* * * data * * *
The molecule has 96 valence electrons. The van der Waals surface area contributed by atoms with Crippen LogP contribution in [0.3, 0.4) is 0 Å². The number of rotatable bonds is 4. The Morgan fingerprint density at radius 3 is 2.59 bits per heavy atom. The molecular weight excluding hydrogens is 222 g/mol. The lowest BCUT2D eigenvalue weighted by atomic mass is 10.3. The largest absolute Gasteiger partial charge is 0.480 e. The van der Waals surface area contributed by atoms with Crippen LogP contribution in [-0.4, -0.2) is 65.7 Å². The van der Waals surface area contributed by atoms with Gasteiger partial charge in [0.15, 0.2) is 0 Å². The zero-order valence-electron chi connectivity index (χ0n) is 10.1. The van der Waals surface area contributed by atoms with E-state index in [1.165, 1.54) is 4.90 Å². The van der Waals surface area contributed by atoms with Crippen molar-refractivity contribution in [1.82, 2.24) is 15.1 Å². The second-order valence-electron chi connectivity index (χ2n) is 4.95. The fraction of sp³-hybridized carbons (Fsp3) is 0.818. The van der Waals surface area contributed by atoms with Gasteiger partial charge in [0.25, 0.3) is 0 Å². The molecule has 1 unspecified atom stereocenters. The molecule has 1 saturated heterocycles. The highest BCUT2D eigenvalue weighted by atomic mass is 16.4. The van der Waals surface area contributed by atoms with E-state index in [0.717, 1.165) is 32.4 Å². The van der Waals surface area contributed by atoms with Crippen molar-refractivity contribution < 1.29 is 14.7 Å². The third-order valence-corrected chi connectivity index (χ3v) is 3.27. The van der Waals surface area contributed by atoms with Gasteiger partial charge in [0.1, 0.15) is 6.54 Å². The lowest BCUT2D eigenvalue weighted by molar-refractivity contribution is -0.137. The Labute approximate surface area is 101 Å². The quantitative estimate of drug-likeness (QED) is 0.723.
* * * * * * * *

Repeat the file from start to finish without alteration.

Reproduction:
The molecule has 96 valence electrons. The van der Waals surface area contributed by atoms with Crippen LogP contribution in [0.3, 0.4) is 0 Å². The number of rotatable bonds is 4. The Morgan fingerprint density at radius 3 is 2.59 bits per heavy atom. The molecular weight excluding hydrogens is 222 g/mol. The lowest BCUT2D eigenvalue weighted by atomic mass is 10.3. The largest absolute Gasteiger partial charge is 0.480 e. The van der Waals surface area contributed by atoms with Crippen LogP contribution in [-0.4, -0.2) is 65.7 Å². The van der Waals surface area contributed by atoms with Gasteiger partial charge in [0.15, 0.2) is 0 Å². The zero-order valence-electron chi connectivity index (χ0n) is 10.1. The van der Waals surface area contributed by atoms with E-state index in [1.165, 1.54) is 4.90 Å². The van der Waals surface area contributed by atoms with Crippen molar-refractivity contribution in [1.82, 2.24) is 15.1 Å². The second-order valence-electron chi connectivity index (χ2n) is 4.95. The fraction of sp³-hybridized carbons (Fsp3) is 0.818. The van der Waals surface area contributed by atoms with Gasteiger partial charge in [0.25, 0.3) is 0 Å². The molecule has 1 unspecified atom stereocenters. The molecule has 1 saturated heterocycles. The highest BCUT2D eigenvalue weighted by atomic mass is 16.4. The van der Waals surface area contributed by atoms with E-state index in [0.717, 1.165) is 32.4 Å². The van der Waals surface area contributed by atoms with Crippen molar-refractivity contribution < 1.29 is 14.7 Å². The third-order valence-corrected chi connectivity index (χ3v) is 3.27. The van der Waals surface area contributed by atoms with Gasteiger partial charge in [0.1, 0.15) is 6.54 Å². The lowest BCUT2D eigenvalue weighted by molar-refractivity contribution is -0.137. The Labute approximate surface area is 101 Å². The quantitative estimate of drug-likeness (QED) is 0.723.